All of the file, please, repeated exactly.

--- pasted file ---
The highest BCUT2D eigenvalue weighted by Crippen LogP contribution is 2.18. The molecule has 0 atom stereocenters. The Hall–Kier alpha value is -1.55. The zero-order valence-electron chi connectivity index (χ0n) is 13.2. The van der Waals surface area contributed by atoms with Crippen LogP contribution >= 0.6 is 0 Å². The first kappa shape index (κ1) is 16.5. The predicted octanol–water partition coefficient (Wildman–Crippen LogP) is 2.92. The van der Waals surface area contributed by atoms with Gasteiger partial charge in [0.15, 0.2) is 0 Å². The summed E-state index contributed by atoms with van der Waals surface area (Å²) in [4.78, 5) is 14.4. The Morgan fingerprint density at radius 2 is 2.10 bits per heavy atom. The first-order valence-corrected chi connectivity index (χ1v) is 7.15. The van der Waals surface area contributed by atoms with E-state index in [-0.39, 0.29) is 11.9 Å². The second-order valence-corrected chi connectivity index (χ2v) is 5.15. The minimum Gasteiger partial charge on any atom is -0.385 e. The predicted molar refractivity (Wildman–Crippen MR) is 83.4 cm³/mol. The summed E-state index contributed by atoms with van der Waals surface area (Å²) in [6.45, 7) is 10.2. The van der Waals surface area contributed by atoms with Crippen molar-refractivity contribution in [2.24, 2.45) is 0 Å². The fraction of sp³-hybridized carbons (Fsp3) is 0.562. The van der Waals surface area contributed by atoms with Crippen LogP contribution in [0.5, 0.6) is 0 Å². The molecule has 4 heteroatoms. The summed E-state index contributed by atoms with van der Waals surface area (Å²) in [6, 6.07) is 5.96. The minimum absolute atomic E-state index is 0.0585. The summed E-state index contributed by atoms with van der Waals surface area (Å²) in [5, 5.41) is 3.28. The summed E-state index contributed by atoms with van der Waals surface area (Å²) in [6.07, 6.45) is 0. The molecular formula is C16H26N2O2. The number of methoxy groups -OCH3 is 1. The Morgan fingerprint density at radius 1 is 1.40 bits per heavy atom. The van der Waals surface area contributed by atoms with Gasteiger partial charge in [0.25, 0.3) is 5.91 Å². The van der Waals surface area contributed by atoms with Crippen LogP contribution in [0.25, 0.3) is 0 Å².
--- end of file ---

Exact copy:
The highest BCUT2D eigenvalue weighted by Crippen LogP contribution is 2.18. The molecule has 0 atom stereocenters. The Hall–Kier alpha value is -1.55. The zero-order valence-electron chi connectivity index (χ0n) is 13.2. The van der Waals surface area contributed by atoms with Crippen LogP contribution >= 0.6 is 0 Å². The first kappa shape index (κ1) is 16.5. The predicted octanol–water partition coefficient (Wildman–Crippen LogP) is 2.92. The van der Waals surface area contributed by atoms with Gasteiger partial charge in [0.15, 0.2) is 0 Å². The summed E-state index contributed by atoms with van der Waals surface area (Å²) in [4.78, 5) is 14.4. The Morgan fingerprint density at radius 2 is 2.10 bits per heavy atom. The first-order valence-corrected chi connectivity index (χ1v) is 7.15. The van der Waals surface area contributed by atoms with E-state index in [-0.39, 0.29) is 11.9 Å². The second-order valence-corrected chi connectivity index (χ2v) is 5.15. The minimum Gasteiger partial charge on any atom is -0.385 e. The predicted molar refractivity (Wildman–Crippen MR) is 83.4 cm³/mol. The summed E-state index contributed by atoms with van der Waals surface area (Å²) in [6.45, 7) is 10.2. The van der Waals surface area contributed by atoms with Crippen molar-refractivity contribution in [2.24, 2.45) is 0 Å². The fraction of sp³-hybridized carbons (Fsp3) is 0.562. The van der Waals surface area contributed by atoms with Crippen LogP contribution in [0.5, 0.6) is 0 Å². The molecule has 4 heteroatoms. The summed E-state index contributed by atoms with van der Waals surface area (Å²) in [6, 6.07) is 5.96. The minimum absolute atomic E-state index is 0.0585. The summed E-state index contributed by atoms with van der Waals surface area (Å²) in [5, 5.41) is 3.28. The summed E-state index contributed by atoms with van der Waals surface area (Å²) in [6.07, 6.45) is 0. The molecular formula is C16H26N2O2. The number of methoxy groups -OCH3 is 1. The Morgan fingerprint density at radius 1 is 1.40 bits per heavy atom. The van der Waals surface area contributed by atoms with Gasteiger partial charge in [0.25, 0.3) is 5.91 Å². The van der Waals surface area contributed by atoms with Crippen LogP contribution in [0.25, 0.3) is 0 Å².